Proposal (289) to South American Classification Committee

 

Lump the genera Arremon, Buarremon, and Lysurus in an expanded genus Arremon

 

Effect on SACC list: Three currently recognized genera would be lumped into a single genus.

 

Background and New information: Relationships among genera of Neotropical Emberizine finches and sparrows have traditionally been inferred based on superficial analyses of phenotypic variation, but are starting to be assessed in a more rigorous fashion as molecular phylogenetic studies start to accumulate. In particular, the affinities of birds in the genus Buarremon have been somewhat uncertain. The three species currently recognized in the genus (one of which is extralimital for the SACC) were merged for quite a while in the genus Atlapetes, whose members are now known not be particularly closely related to them. Hackett (1992) indicated that species of Buarremon are more closely allied to members of the genus Lysurus than to Atlapetes, a result corroborated recently by an ongoing study on the phylogeny of all the nine-primaried oscines, whose preliminary analyses clearly show that Buarremon belongs in a strongly supported clade with Lysurus and another similar genus, Arremon (J. Klicka et al., unpublished data).

 

A recently completed molecular phylogenetic study (Cadena et al. 2007; pdf available at: http://evolvert.uniandes.edu.co/Site/Publicaciones_files/mpe2007-1.pdf) analyzed the relationships among taxa in these three genera based on sequences of four mitochondrial (ND2, cytb, ATPase 6, ATPase 8) and two nuclear (MUSK, ACO1) genes. Mitochondrial data provided strong support for a clade formed by the Buarremon torquatus complex and the genus Arremon, indicating that Buarremon as currently defined is not monophyletic. A clade formed by B. brunneinucha and B. virenticeps consistently appeared to be sister to the genus Lysurus, but this was not strongly supported. Variation in one of the nuclear genes was entirely consistent with these results, but analyses of sequences of the other nuclear gene placed Arremon outside a clade formed by Buarremon and Lysurus, albeit with relatively weak support.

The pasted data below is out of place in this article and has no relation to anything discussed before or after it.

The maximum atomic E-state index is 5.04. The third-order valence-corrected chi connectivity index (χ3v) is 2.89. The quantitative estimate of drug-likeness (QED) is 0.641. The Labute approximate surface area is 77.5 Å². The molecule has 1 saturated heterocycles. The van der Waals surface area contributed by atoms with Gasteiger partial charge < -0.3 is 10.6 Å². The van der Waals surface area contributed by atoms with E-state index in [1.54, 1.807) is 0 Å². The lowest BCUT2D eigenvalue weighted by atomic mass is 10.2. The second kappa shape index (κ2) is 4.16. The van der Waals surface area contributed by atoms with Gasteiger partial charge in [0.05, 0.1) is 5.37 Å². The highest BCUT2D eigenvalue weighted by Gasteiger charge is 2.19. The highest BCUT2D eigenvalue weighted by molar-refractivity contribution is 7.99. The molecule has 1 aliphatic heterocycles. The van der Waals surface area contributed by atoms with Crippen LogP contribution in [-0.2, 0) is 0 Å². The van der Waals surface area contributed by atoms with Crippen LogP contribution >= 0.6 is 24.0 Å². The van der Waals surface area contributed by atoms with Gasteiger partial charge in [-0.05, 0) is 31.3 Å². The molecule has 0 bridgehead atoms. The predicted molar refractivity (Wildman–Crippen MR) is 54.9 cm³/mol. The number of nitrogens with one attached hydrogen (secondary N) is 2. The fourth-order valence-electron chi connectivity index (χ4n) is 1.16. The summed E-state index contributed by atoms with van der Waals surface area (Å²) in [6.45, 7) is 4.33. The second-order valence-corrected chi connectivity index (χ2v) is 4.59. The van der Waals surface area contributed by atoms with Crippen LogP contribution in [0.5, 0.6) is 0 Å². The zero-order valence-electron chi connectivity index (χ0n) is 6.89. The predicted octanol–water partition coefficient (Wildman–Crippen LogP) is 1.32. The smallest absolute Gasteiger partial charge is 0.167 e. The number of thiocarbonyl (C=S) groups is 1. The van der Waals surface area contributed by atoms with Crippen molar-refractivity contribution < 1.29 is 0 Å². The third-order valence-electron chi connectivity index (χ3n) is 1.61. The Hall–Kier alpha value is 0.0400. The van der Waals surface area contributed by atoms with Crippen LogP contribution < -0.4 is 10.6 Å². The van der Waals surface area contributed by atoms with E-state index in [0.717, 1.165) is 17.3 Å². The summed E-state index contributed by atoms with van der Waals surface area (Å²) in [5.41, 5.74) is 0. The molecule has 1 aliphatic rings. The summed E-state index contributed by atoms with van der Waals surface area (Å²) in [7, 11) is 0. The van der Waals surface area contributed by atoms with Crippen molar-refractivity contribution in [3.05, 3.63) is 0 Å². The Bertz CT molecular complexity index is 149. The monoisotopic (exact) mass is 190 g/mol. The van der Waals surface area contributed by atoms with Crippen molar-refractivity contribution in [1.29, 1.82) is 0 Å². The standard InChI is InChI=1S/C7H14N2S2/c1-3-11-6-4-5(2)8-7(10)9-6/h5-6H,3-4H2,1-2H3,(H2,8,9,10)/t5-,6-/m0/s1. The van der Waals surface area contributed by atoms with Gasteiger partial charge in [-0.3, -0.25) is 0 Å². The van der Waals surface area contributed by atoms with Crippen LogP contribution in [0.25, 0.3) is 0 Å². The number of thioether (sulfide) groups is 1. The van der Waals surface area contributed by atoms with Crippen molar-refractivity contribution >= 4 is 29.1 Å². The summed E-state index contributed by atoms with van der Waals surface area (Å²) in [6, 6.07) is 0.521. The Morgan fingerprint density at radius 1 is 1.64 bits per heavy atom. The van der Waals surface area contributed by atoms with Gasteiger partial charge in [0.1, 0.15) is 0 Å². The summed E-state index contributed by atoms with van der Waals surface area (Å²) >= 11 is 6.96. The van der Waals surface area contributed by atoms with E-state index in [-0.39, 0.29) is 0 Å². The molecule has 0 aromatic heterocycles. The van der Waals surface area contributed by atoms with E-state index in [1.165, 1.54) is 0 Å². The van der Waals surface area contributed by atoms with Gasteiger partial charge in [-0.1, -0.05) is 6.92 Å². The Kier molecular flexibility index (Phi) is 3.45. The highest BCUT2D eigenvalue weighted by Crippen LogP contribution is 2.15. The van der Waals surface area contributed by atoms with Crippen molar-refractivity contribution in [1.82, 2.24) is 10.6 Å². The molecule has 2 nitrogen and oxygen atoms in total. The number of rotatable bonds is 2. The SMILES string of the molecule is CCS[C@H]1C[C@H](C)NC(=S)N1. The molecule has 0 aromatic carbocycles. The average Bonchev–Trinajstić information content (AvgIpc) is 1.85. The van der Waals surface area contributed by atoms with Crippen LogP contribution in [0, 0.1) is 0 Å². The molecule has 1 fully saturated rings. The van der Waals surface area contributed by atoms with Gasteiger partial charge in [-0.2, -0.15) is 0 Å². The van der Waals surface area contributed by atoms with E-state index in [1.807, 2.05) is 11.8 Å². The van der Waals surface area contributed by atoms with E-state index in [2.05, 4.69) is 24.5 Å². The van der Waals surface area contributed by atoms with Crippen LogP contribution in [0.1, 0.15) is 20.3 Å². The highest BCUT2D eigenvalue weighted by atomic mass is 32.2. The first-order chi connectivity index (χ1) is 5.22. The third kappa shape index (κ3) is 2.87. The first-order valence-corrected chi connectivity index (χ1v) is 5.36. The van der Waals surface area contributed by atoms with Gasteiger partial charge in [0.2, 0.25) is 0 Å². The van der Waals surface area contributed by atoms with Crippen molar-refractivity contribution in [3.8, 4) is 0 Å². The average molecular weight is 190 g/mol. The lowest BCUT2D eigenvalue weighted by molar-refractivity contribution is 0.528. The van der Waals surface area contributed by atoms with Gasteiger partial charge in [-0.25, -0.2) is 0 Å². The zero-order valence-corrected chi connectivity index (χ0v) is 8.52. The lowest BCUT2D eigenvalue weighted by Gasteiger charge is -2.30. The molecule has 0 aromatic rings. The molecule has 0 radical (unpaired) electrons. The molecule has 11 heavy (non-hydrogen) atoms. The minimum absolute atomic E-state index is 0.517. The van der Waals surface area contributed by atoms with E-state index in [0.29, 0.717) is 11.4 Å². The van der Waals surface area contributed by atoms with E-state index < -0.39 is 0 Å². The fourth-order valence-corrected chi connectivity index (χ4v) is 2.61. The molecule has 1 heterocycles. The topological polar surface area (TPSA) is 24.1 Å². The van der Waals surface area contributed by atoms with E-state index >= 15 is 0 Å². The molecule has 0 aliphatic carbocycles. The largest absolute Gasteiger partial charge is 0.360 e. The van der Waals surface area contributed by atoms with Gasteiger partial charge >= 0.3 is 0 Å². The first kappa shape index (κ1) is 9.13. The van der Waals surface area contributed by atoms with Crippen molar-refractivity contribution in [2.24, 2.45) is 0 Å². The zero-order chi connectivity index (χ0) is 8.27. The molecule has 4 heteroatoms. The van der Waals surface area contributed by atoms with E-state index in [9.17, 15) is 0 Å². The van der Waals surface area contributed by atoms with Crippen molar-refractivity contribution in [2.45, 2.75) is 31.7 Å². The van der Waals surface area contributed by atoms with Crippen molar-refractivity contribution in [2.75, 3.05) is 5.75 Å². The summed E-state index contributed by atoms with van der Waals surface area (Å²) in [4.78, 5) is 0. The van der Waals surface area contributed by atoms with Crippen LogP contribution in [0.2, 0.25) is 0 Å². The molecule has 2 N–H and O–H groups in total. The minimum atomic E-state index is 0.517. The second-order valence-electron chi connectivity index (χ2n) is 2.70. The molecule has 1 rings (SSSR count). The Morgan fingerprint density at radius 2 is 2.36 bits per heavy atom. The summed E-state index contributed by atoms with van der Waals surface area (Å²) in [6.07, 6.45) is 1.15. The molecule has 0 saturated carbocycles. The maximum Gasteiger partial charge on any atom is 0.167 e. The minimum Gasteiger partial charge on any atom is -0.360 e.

When mitochondrial and nuclear data were analyzed together, strong support (1.0 Bayesian posterior probability and 80% maximum-likelihood bootstrap) was obtained for the B. torquatus – Arremon clade. In these combined analyses, the B. brunneinucha-B. virenticeps clade was recovered as sister to Lysurus, but support for this relationship remained relatively low (although it closely approached significance in a Bayesian analysis, with a posterior probability of 0.94). It is noteworthy that a clade formed by all taxa placed in Buarremon in our current classification was not recovered in any single tree in this study, even considering the 120,000 trees that were sampled in Bayesian MCMC searches. From a Bayesian perspective, this means that given the data and the models employed in analyses, the probability that Buarremon is monophyletic is zero.